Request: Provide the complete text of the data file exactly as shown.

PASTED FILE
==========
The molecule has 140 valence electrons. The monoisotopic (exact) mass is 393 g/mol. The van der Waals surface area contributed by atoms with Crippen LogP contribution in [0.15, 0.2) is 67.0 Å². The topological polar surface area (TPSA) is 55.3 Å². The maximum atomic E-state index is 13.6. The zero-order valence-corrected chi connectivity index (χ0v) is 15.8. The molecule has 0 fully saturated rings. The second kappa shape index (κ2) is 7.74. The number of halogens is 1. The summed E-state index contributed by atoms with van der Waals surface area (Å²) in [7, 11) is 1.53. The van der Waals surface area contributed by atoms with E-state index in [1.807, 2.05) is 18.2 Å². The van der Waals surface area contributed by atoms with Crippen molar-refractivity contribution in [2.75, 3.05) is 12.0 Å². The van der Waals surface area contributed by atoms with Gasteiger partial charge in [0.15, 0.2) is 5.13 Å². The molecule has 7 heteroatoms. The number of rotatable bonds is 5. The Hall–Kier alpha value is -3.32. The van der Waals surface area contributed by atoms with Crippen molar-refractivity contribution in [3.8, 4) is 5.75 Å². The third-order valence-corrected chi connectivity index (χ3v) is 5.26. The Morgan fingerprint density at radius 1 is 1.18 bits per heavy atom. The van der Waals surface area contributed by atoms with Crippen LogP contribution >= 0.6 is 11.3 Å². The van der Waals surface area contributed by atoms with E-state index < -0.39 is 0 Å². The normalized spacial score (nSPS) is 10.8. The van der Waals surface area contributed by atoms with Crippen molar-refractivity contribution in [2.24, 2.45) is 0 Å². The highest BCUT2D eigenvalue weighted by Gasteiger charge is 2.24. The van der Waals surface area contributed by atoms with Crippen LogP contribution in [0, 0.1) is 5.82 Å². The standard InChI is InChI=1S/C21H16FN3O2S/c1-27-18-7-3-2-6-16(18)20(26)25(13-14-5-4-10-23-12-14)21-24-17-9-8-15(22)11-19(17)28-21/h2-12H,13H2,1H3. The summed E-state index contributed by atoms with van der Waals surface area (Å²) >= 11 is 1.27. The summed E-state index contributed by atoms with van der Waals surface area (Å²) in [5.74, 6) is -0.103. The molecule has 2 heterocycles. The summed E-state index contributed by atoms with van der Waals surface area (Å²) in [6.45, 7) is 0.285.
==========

The molecule has 140 valence electrons. The monoisotopic (exact) mass is 393 g/mol. The van der Waals surface area contributed by atoms with Crippen LogP contribution in [0.15, 0.2) is 67.0 Å². The topological polar surface area (TPSA) is 55.3 Å². The maximum atomic E-state index is 13.6. The zero-order valence-corrected chi connectivity index (χ0v) is 15.8. The molecule has 0 fully saturated rings. The second kappa shape index (κ2) is 7.74. The number of halogens is 1. The summed E-state index contributed by atoms with van der Waals surface area (Å²) in [7, 11) is 1.53. The van der Waals surface area contributed by atoms with E-state index in [1.807, 2.05) is 18.2 Å². The van der Waals surface area contributed by atoms with Crippen molar-refractivity contribution in [2.75, 3.05) is 12.0 Å². The van der Waals surface area contributed by atoms with Gasteiger partial charge in [0.15, 0.2) is 5.13 Å². The molecule has 7 heteroatoms. The number of rotatable bonds is 5. The Hall–Kier alpha value is -3.32. The van der Waals surface area contributed by atoms with Crippen molar-refractivity contribution in [3.8, 4) is 5.75 Å². The third-order valence-corrected chi connectivity index (χ3v) is 5.26. The Morgan fingerprint density at radius 1 is 1.18 bits per heavy atom. The van der Waals surface area contributed by atoms with Crippen LogP contribution >= 0.6 is 11.3 Å². The van der Waals surface area contributed by atoms with E-state index < -0.39 is 0 Å². The normalized spacial score (nSPS) is 10.8. The van der Waals surface area contributed by atoms with Crippen molar-refractivity contribution in [2.24, 2.45) is 0 Å². The highest BCUT2D eigenvalue weighted by Gasteiger charge is 2.24. The van der Waals surface area contributed by atoms with Crippen LogP contribution in [0, 0.1) is 5.82 Å². The standard InChI is InChI=1S/C21H16FN3O2S/c1-27-18-7-3-2-6-16(18)20(26)25(13-14-5-4-10-23-12-14)21-24-17-9-8-15(22)11-19(17)28-21/h2-12H,13H2,1H3. The summed E-state index contributed by atoms with van der Waals surface area (Å²) >= 11 is 1.27. The summed E-state index contributed by atoms with van der Waals surface area (Å²) in [5.74, 6) is -0.103. The molecule has 2 heterocycles. The summed E-state index contributed by atoms with van der Waals surface area (Å²) in [6.45, 7) is 0.285.